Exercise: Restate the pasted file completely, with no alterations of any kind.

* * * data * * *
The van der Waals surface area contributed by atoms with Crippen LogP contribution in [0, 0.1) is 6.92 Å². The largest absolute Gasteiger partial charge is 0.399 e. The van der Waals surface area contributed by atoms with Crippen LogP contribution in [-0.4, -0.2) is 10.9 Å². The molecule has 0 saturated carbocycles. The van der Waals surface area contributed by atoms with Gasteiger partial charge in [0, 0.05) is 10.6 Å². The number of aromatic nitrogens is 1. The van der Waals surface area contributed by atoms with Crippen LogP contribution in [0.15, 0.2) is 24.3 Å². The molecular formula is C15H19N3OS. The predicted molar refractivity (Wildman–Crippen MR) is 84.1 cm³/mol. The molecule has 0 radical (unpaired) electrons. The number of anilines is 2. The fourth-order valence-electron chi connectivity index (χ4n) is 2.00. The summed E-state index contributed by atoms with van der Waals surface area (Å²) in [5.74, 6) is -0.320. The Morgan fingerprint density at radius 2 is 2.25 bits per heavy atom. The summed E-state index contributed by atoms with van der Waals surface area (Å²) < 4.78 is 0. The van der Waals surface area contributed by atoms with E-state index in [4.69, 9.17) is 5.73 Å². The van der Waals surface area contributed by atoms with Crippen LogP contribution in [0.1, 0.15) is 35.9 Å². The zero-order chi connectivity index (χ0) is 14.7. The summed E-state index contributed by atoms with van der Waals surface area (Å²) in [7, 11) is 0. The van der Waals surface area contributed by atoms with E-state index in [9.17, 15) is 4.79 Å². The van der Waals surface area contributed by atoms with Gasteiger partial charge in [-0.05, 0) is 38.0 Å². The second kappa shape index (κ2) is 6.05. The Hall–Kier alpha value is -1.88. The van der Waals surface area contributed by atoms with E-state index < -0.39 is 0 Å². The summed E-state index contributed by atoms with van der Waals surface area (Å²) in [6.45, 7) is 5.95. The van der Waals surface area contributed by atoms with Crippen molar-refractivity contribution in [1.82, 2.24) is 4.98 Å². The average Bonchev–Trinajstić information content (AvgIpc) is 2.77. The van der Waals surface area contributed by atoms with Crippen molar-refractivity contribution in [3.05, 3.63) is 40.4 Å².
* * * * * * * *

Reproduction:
The van der Waals surface area contributed by atoms with Crippen LogP contribution in [0, 0.1) is 6.92 Å². The largest absolute Gasteiger partial charge is 0.399 e. The van der Waals surface area contributed by atoms with Crippen LogP contribution in [-0.4, -0.2) is 10.9 Å². The molecule has 0 saturated carbocycles. The van der Waals surface area contributed by atoms with Gasteiger partial charge in [0, 0.05) is 10.6 Å². The number of aromatic nitrogens is 1. The van der Waals surface area contributed by atoms with Crippen LogP contribution in [0.15, 0.2) is 24.3 Å². The molecular formula is C15H19N3OS. The predicted molar refractivity (Wildman–Crippen MR) is 84.1 cm³/mol. The molecule has 0 radical (unpaired) electrons. The number of anilines is 2. The fourth-order valence-electron chi connectivity index (χ4n) is 2.00. The summed E-state index contributed by atoms with van der Waals surface area (Å²) in [5.74, 6) is -0.320. The Morgan fingerprint density at radius 2 is 2.25 bits per heavy atom. The summed E-state index contributed by atoms with van der Waals surface area (Å²) < 4.78 is 0. The van der Waals surface area contributed by atoms with E-state index in [4.69, 9.17) is 5.73 Å². The van der Waals surface area contributed by atoms with Crippen LogP contribution in [0.1, 0.15) is 35.9 Å². The zero-order chi connectivity index (χ0) is 14.7. The summed E-state index contributed by atoms with van der Waals surface area (Å²) in [7, 11) is 0. The van der Waals surface area contributed by atoms with E-state index in [9.17, 15) is 4.79 Å². The van der Waals surface area contributed by atoms with Gasteiger partial charge in [-0.05, 0) is 38.0 Å². The second kappa shape index (κ2) is 6.05. The Hall–Kier alpha value is -1.88. The van der Waals surface area contributed by atoms with E-state index < -0.39 is 0 Å². The summed E-state index contributed by atoms with van der Waals surface area (Å²) in [6.45, 7) is 5.95. The van der Waals surface area contributed by atoms with Crippen molar-refractivity contribution in [1.82, 2.24) is 4.98 Å². The average Bonchev–Trinajstić information content (AvgIpc) is 2.77. The van der Waals surface area contributed by atoms with Crippen molar-refractivity contribution in [3.05, 3.63) is 40.4 Å².